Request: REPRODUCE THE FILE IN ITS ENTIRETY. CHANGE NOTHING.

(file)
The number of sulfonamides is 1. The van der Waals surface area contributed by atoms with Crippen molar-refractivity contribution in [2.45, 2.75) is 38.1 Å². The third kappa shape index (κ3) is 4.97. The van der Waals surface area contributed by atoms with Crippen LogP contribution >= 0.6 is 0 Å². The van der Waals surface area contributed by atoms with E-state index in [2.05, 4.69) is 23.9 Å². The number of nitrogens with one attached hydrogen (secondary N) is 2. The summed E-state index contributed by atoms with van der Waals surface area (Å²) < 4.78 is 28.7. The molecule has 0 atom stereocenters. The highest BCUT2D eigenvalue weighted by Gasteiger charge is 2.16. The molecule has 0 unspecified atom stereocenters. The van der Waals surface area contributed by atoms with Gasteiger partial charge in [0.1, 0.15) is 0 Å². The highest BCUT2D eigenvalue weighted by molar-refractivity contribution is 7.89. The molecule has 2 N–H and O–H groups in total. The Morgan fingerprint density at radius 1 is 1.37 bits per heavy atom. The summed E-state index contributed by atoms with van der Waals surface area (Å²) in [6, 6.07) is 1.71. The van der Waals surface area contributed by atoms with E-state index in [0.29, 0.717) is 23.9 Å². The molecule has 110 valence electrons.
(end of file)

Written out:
The number of sulfonamides is 1. The van der Waals surface area contributed by atoms with Crippen molar-refractivity contribution in [2.45, 2.75) is 38.1 Å². The third kappa shape index (κ3) is 4.97. The van der Waals surface area contributed by atoms with Crippen LogP contribution >= 0.6 is 0 Å². The van der Waals surface area contributed by atoms with E-state index in [2.05, 4.69) is 23.9 Å². The number of nitrogens with one attached hydrogen (secondary N) is 2. The summed E-state index contributed by atoms with van der Waals surface area (Å²) < 4.78 is 28.7. The molecule has 0 atom stereocenters. The highest BCUT2D eigenvalue weighted by Gasteiger charge is 2.16. The molecule has 0 unspecified atom stereocenters. The van der Waals surface area contributed by atoms with Gasteiger partial charge in [0.1, 0.15) is 0 Å². The highest BCUT2D eigenvalue weighted by molar-refractivity contribution is 7.89. The molecule has 2 N–H and O–H groups in total. The Morgan fingerprint density at radius 1 is 1.37 bits per heavy atom. The summed E-state index contributed by atoms with van der Waals surface area (Å²) in [6, 6.07) is 1.71. The van der Waals surface area contributed by atoms with E-state index in [0.29, 0.717) is 23.9 Å². The molecule has 110 valence electrons.